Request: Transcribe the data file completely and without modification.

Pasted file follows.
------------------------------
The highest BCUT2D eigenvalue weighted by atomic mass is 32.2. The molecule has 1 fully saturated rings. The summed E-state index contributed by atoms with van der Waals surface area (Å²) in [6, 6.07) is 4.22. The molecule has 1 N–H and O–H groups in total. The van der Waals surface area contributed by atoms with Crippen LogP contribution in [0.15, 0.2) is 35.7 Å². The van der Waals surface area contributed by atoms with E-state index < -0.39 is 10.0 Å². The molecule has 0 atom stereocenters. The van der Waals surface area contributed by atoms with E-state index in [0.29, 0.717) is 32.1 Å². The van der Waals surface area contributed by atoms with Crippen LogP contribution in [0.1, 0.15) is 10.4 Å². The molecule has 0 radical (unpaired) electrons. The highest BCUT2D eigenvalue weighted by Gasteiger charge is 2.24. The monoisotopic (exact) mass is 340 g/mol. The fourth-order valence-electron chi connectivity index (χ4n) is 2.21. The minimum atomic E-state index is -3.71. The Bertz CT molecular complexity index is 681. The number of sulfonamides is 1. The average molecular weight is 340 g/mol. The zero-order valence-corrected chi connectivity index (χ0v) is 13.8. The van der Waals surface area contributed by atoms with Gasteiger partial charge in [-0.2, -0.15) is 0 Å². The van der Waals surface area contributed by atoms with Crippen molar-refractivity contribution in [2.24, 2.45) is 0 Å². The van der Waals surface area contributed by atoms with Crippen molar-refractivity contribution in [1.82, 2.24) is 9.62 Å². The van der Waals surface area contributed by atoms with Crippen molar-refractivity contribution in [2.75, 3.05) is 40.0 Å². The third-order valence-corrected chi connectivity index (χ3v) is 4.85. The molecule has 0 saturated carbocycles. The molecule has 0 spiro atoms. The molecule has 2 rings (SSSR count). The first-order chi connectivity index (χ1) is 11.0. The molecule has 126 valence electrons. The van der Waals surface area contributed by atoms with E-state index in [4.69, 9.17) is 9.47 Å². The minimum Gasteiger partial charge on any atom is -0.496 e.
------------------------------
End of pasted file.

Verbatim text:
The highest BCUT2D eigenvalue weighted by atomic mass is 32.2. The molecule has 1 fully saturated rings. The summed E-state index contributed by atoms with van der Waals surface area (Å²) in [6, 6.07) is 4.22. The molecule has 1 N–H and O–H groups in total. The van der Waals surface area contributed by atoms with Crippen LogP contribution in [0.15, 0.2) is 35.7 Å². The van der Waals surface area contributed by atoms with E-state index < -0.39 is 10.0 Å². The molecule has 0 atom stereocenters. The van der Waals surface area contributed by atoms with E-state index in [0.29, 0.717) is 32.1 Å². The van der Waals surface area contributed by atoms with Crippen LogP contribution in [0.1, 0.15) is 10.4 Å². The molecule has 0 radical (unpaired) electrons. The highest BCUT2D eigenvalue weighted by Gasteiger charge is 2.24. The monoisotopic (exact) mass is 340 g/mol. The fourth-order valence-electron chi connectivity index (χ4n) is 2.21. The minimum atomic E-state index is -3.71. The Bertz CT molecular complexity index is 681. The number of sulfonamides is 1. The average molecular weight is 340 g/mol. The zero-order valence-corrected chi connectivity index (χ0v) is 13.8. The van der Waals surface area contributed by atoms with Gasteiger partial charge in [-0.2, -0.15) is 0 Å². The van der Waals surface area contributed by atoms with Crippen molar-refractivity contribution in [2.24, 2.45) is 0 Å². The van der Waals surface area contributed by atoms with Crippen molar-refractivity contribution in [1.82, 2.24) is 9.62 Å². The van der Waals surface area contributed by atoms with Crippen molar-refractivity contribution in [2.75, 3.05) is 40.0 Å². The third-order valence-corrected chi connectivity index (χ3v) is 4.85. The molecule has 0 saturated carbocycles. The molecule has 0 spiro atoms. The molecule has 2 rings (SSSR count). The first-order chi connectivity index (χ1) is 11.0. The molecule has 126 valence electrons. The van der Waals surface area contributed by atoms with E-state index in [4.69, 9.17) is 9.47 Å². The minimum Gasteiger partial charge on any atom is -0.496 e.